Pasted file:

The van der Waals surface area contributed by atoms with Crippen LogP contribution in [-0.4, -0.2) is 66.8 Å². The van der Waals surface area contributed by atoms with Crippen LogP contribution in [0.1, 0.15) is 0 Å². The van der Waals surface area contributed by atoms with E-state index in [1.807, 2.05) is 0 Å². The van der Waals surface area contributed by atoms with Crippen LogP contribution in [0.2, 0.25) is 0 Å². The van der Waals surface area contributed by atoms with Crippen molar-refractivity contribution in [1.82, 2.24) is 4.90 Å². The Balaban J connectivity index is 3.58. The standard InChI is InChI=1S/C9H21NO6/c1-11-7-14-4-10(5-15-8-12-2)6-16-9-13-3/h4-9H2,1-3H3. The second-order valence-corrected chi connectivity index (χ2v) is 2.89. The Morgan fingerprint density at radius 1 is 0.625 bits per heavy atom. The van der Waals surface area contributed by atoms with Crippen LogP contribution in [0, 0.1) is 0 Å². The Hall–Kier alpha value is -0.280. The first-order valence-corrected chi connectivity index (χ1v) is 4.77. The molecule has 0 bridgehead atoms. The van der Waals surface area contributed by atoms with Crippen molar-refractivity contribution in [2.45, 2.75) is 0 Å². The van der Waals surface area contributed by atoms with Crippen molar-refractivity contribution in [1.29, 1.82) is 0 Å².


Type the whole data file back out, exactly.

The van der Waals surface area contributed by atoms with Crippen LogP contribution in [-0.4, -0.2) is 66.8 Å². The van der Waals surface area contributed by atoms with Crippen LogP contribution in [0.1, 0.15) is 0 Å². The van der Waals surface area contributed by atoms with E-state index in [1.807, 2.05) is 0 Å². The van der Waals surface area contributed by atoms with Crippen LogP contribution in [0.2, 0.25) is 0 Å². The van der Waals surface area contributed by atoms with Crippen molar-refractivity contribution in [1.82, 2.24) is 4.90 Å². The Balaban J connectivity index is 3.58. The standard InChI is InChI=1S/C9H21NO6/c1-11-7-14-4-10(5-15-8-12-2)6-16-9-13-3/h4-9H2,1-3H3. The second-order valence-corrected chi connectivity index (χ2v) is 2.89. The Morgan fingerprint density at radius 1 is 0.625 bits per heavy atom. The van der Waals surface area contributed by atoms with Crippen LogP contribution in [0, 0.1) is 0 Å². The Hall–Kier alpha value is -0.280. The first-order valence-corrected chi connectivity index (χ1v) is 4.77. The molecule has 0 bridgehead atoms. The van der Waals surface area contributed by atoms with Crippen molar-refractivity contribution in [2.45, 2.75) is 0 Å². The van der Waals surface area contributed by atoms with Crippen molar-refractivity contribution in [1.29, 1.82) is 0 Å².